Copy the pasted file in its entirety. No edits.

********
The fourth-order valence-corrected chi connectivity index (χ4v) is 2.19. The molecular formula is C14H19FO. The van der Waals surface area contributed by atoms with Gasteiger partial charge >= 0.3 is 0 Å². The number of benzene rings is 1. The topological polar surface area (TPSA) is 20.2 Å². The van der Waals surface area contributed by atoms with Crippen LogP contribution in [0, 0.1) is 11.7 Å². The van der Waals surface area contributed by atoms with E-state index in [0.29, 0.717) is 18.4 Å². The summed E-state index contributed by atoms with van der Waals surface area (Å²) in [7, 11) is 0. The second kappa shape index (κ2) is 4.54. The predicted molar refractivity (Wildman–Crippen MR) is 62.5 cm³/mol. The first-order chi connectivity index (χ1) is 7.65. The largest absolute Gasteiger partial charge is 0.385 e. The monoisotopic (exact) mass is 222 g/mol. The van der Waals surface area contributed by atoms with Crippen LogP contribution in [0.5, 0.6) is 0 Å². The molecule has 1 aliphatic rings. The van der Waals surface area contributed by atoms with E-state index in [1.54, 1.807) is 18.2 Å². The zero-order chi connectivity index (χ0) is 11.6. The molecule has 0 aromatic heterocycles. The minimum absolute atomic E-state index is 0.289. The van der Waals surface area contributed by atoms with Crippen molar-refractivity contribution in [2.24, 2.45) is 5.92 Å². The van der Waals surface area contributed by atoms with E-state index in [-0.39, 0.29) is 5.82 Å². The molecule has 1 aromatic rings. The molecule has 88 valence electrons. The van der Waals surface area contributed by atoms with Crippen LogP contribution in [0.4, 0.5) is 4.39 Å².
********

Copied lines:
The fourth-order valence-corrected chi connectivity index (χ4v) is 2.19. The molecular formula is C14H19FO. The van der Waals surface area contributed by atoms with Gasteiger partial charge >= 0.3 is 0 Å². The number of benzene rings is 1. The topological polar surface area (TPSA) is 20.2 Å². The van der Waals surface area contributed by atoms with Crippen LogP contribution in [0, 0.1) is 11.7 Å². The van der Waals surface area contributed by atoms with E-state index in [0.29, 0.717) is 18.4 Å². The summed E-state index contributed by atoms with van der Waals surface area (Å²) in [7, 11) is 0. The second kappa shape index (κ2) is 4.54. The predicted molar refractivity (Wildman–Crippen MR) is 62.5 cm³/mol. The first-order chi connectivity index (χ1) is 7.65. The largest absolute Gasteiger partial charge is 0.385 e. The monoisotopic (exact) mass is 222 g/mol. The van der Waals surface area contributed by atoms with Crippen LogP contribution in [0.5, 0.6) is 0 Å². The molecule has 1 aliphatic rings. The van der Waals surface area contributed by atoms with E-state index in [1.54, 1.807) is 18.2 Å². The zero-order chi connectivity index (χ0) is 11.6. The molecule has 0 aromatic heterocycles. The minimum absolute atomic E-state index is 0.289. The van der Waals surface area contributed by atoms with Crippen molar-refractivity contribution in [2.24, 2.45) is 5.92 Å². The van der Waals surface area contributed by atoms with E-state index in [-0.39, 0.29) is 5.82 Å². The molecule has 1 aromatic rings. The molecule has 88 valence electrons. The van der Waals surface area contributed by atoms with Crippen LogP contribution in [0.4, 0.5) is 4.39 Å².